Everyone receives them (probably more than once a day) and every single time they’re painful, tedious, and unsolicited. Robocalls . . . Need we say more? Robocalls, or an automated telephone call delivering a recorded message, can come in on both a personal and business phone line. From scammers scamming to political parties politicizing, these calls get in the way of daily business activities, stop productivity, and simply annoy to no end. Here’s how to fight them.
Don’t Let the Robocalls In
Unfortunately, robocalls can plague all types of phones, whether it’s a cell phone, analog, or VoIP call. First, if or when there is a robocall, hang up. Easy enough, except, these calls keep coming… like cockroaches.
Sign up for the National Do Not Call Registry; it’s free. Will it sufficiently work? No, not always. Yet, taking this step is proactive and it will reduce the number of callers connecting with you. When an unwanted call does come in, there is often an option to “press a number” that is supposed to delete your number from the robocall registry. Viewpoints are split on this idea, as some say it works and others believe it does the complete opposite of what it’s intended to do (given that companies performing these calls are less than scrupulous). We recommend pressing that number. However, if that is disconcerting, there are some other options.
Try downloading a call-blocking app, such as Nomorobo or Robokiller. These are subscription apps that don’t discriminate against carriers. Also check with the cellular provider to see if they offer any special blocking option. For example, Verizon has the Caller Name ID app. AT&T has a similar app called Call Protect. Both iPhones and Androids have built-in call-blocking features, as well as the ability to block specific numbers, while Samsung has a “Smart Call” feature to squash this issue.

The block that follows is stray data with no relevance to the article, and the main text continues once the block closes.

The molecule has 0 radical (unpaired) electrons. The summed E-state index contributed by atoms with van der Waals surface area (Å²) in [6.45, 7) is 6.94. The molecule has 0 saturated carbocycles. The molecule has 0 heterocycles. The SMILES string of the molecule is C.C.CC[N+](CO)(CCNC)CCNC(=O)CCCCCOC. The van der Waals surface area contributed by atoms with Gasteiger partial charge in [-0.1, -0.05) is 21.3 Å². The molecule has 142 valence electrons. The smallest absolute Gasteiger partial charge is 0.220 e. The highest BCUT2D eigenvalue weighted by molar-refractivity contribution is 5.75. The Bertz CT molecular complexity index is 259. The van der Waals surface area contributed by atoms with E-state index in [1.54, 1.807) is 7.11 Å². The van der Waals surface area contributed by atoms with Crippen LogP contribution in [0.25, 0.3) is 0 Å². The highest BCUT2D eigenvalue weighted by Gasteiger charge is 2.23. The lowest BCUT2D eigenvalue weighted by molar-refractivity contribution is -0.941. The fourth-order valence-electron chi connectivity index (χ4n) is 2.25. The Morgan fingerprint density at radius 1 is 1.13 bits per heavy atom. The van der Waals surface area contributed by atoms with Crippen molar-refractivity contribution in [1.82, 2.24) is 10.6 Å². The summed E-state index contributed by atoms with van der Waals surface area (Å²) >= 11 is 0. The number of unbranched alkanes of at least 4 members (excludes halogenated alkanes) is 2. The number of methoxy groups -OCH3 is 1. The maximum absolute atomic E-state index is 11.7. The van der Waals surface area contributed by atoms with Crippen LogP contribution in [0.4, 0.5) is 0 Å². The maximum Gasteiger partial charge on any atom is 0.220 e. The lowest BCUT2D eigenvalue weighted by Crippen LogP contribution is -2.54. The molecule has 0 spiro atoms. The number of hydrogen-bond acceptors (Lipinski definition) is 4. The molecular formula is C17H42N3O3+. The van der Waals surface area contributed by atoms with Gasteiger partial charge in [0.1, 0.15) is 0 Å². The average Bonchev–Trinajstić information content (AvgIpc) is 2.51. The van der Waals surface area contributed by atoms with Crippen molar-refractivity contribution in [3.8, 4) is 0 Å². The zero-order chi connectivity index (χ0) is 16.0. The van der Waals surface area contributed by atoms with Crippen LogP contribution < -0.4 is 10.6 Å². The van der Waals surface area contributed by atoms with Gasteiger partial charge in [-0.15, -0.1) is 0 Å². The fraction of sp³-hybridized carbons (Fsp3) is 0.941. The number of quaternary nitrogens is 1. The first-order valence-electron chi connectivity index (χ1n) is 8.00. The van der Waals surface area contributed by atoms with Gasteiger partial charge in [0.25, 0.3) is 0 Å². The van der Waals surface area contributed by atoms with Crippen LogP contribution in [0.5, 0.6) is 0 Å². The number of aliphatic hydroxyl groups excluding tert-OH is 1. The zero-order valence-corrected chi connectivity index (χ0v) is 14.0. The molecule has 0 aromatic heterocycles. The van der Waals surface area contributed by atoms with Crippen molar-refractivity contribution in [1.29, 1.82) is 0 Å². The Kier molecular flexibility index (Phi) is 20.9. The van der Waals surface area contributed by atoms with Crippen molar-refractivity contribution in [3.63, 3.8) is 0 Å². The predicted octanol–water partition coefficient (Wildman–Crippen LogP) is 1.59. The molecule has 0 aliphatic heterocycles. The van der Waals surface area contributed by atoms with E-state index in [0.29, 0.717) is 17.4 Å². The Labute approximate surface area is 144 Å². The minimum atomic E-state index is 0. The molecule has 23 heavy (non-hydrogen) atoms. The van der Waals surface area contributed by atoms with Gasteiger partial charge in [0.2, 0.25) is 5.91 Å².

Cell phone calls can be limited to “contacts only” by setting the “Do Not Disturb” feature, but this isn’t always a realistic option for business owners who often need to take calls from people not yet in their contacts.
Again, try contacting the service provider to see what options they offer. Consider purchasing a call-blocking device. Some of the call-blocking devices on the market can block up to 5000 numbers, such as the CPR V5000, which is available for less than $90.
A little trickier to fight, the first step is to contact the Internet service provider to see if they have a service to stop robocalls coming in via VoIP. With some clever searching, there may be an innovative blocking option online, though compatible matches could be costly. Always report the unwanted call to the Federal Trade Commission.
Stop the Robocall Madness Now
The truth: Robocalls are becoming more frequent each year thanks to the double-edged sword that is the Internet. These calls show no sign of stopping. Ending them requires tactics on multiple fronts, but it is often worth the effort.